I spent three decades very close to a man named Dan Ivan, an American karate pioneer, in the years before his death in 2007. Mr. Ivan studied karate, kendo, judo and jiujutsu in Japan beginning in 1948, at the end of the war. Before that, he had been a hobo from age 11, surviving on America’s railroads, relying on his wits, in hobo jungles. In Japan, he was assigned to the Criminal Investigation Division of the Army where he practiced for real, every night, whatever he had learned in the dojo the day before.

Because of his years of street survival, he had a feral essence about danivanhim, like an animal. Even in old age, he was always aware and always ready to defend himself.

He died of cancer and, in his final days, lay in a hospital bed eaten away to skin, bones and muscle and dependent on the care of someone else. I visited him there occasionally.

On one visit I entered his room and quietly edged to the side of his bed where he lay facing the other direction.

“Mr. Ivan.” I whispered and put my hand on his shoulder.

He spun around in the bed, his eyes ablaze and his hands in a defensive posture, ready to attack or defend. Pure animal. Then he recognized me and smiled.

Even in the few hours before his death, the feral instinct still surfaced, in fact, instinct was almost all that was left.

But, no one made movies about him. No one called him master. He had no cards that read Shihan. But everyone who ever studied with him will testify that he was the real thing.

I learned more about fighting and survival just hanging out with him than I ever did in the best polished floor dojo where I have lined up and stepped through blocks and punches.

The root of this illusion of master lies in the emigration of karate from Okinawa to Japan and then the rest of the world. Karate came to most of us through the prism of Japanese society. Some studied in Okinawa, but relatively few.

Japanese society is vertical, western society is horizontal (all men are created equal.)

In Japanese society, positions are expected. Soke’s and Shihan’s are the natural outgrowth of a vertical society where everyone has a superior or inferior position and passes out a business card at the first meeting, so they know who bows lower and who can be arrogant and dismissive.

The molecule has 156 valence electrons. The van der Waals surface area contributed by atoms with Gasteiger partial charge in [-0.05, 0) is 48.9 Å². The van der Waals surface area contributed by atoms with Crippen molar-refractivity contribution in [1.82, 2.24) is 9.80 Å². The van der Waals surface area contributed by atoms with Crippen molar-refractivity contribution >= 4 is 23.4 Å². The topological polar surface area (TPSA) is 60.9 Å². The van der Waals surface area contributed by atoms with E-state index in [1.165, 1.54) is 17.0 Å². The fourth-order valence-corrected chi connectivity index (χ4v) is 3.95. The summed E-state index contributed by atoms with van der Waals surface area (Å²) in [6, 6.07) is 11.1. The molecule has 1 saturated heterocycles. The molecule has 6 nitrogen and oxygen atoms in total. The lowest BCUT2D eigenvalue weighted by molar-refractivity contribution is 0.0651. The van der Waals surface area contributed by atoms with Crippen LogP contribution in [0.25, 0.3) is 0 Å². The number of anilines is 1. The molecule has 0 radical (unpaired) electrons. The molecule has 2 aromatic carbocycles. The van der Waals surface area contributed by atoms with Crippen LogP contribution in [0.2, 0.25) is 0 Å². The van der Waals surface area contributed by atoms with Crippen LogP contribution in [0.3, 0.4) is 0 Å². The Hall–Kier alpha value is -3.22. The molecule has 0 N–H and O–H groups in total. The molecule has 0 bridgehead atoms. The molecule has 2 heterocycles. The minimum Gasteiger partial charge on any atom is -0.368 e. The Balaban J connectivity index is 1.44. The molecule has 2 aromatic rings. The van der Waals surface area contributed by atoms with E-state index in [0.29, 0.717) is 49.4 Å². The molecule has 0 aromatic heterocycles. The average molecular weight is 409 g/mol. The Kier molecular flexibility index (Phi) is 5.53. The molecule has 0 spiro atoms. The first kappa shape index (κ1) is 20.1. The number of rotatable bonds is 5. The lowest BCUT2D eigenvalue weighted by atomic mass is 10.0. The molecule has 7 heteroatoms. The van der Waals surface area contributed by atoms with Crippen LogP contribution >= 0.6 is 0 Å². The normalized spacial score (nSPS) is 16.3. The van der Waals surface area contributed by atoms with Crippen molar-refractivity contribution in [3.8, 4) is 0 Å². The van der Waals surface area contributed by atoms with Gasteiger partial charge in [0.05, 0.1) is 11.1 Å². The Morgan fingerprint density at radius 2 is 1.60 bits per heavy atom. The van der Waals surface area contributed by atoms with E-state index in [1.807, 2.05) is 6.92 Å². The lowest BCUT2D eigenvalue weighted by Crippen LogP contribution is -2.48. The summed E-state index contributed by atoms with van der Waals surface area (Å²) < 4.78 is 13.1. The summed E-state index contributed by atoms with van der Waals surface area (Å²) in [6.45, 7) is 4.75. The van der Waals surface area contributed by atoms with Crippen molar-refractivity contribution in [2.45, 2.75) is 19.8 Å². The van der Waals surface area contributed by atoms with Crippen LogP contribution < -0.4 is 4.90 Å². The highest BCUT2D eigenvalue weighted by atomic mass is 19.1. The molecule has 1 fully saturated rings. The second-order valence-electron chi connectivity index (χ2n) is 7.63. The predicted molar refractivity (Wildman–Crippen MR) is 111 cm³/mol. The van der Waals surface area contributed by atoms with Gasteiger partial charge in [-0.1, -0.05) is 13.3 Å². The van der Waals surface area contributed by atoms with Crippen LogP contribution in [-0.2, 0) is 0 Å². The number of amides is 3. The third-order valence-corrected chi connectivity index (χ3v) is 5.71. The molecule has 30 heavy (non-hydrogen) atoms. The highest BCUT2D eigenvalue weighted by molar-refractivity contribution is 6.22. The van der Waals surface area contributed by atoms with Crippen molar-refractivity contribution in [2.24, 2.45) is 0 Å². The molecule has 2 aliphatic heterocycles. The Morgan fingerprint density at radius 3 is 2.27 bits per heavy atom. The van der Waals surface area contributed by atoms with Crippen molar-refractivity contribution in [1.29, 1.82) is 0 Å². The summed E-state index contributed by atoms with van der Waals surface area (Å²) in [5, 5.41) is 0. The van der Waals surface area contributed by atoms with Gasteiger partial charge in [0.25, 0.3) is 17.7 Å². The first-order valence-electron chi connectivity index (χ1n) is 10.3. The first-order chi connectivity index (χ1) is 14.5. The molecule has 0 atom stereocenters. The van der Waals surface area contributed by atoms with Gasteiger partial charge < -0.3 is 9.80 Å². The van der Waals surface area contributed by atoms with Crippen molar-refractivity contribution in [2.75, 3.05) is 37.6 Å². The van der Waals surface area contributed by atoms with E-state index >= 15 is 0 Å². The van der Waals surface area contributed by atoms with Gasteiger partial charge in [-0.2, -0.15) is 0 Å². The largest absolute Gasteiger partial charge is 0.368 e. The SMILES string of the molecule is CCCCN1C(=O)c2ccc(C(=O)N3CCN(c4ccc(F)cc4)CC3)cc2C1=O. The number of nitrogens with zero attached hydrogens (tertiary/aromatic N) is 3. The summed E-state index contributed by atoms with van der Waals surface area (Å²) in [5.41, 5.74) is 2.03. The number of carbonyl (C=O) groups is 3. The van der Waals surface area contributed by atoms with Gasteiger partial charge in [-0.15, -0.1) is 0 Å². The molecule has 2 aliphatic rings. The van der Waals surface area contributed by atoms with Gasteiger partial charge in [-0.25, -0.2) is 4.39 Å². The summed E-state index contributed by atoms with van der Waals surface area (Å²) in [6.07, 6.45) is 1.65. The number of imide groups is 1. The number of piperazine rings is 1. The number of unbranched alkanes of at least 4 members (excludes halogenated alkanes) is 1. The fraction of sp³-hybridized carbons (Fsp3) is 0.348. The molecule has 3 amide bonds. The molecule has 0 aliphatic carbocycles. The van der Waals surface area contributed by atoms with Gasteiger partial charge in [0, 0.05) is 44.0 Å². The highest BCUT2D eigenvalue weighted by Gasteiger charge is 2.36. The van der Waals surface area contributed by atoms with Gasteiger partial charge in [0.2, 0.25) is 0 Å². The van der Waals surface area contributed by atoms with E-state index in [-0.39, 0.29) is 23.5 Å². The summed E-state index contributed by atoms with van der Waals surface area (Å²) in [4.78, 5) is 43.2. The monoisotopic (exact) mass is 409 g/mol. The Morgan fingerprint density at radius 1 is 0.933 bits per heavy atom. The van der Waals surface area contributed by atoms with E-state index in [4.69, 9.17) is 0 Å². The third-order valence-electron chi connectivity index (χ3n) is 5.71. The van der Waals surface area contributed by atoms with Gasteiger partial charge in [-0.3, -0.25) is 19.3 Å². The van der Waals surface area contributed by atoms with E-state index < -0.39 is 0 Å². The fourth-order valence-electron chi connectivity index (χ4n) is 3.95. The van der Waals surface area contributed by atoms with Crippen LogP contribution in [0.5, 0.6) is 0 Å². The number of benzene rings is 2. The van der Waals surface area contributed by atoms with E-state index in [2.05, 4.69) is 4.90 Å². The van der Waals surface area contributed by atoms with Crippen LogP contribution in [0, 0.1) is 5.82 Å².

When westerners become engulfed in that proposition, they become enamored with the titles and whatever authority they seem to bring. We can finally amount to something. People have to bow to us. All we have to do is show up at a dojo for a while, or maybe tournaments.

Mr. Ivan told me about being coerced into attending a “Black Belt Hall of Fame” awards dinner. He said that the room was filled with masters, grand masters, great grand masters, o’senseis, shihans, saiko shihans and a wealth of other titles I can’t remember now.

Does that seem shallow to anyone?

The goal here is not to denigrate anyone’s time in the martial arts, or any organization’s structure. It is to point out that there is a path to enlightenment and mastery within the diligent practice of our martial art, and that the path has been laid before us, we just have to follow it. Practice hard, repeat endless kata, learn bunkai, strive toward perfection of technique and spirit.

On the other hand, the path toward recognition and title leads in the exact opposite direction. We crave recognition so much we miss the path that would lead us somewhere meaningful.

The word “dojo” in its original Zen interpretation means “Place to lose the ego.”

Believe in the promise of karate. Strive to lose the ego.



This article was assembled from personal research and interviews, as well as the work of John Sells (Unante), various works of Patrick McCarthy, Mario McKenna, Hawaii Karate Seinenkai, Meibukan Magazine, Joe Swift, Sal Canzonieri (Natural Traditional Chinese Martial Arts articles), Benny Meng (Ving Tsun Museum), Earnest Estrada, Scot Mertz, Andreas Quast, the internet and Takao Nakaya (Karatedo History and Philosophy).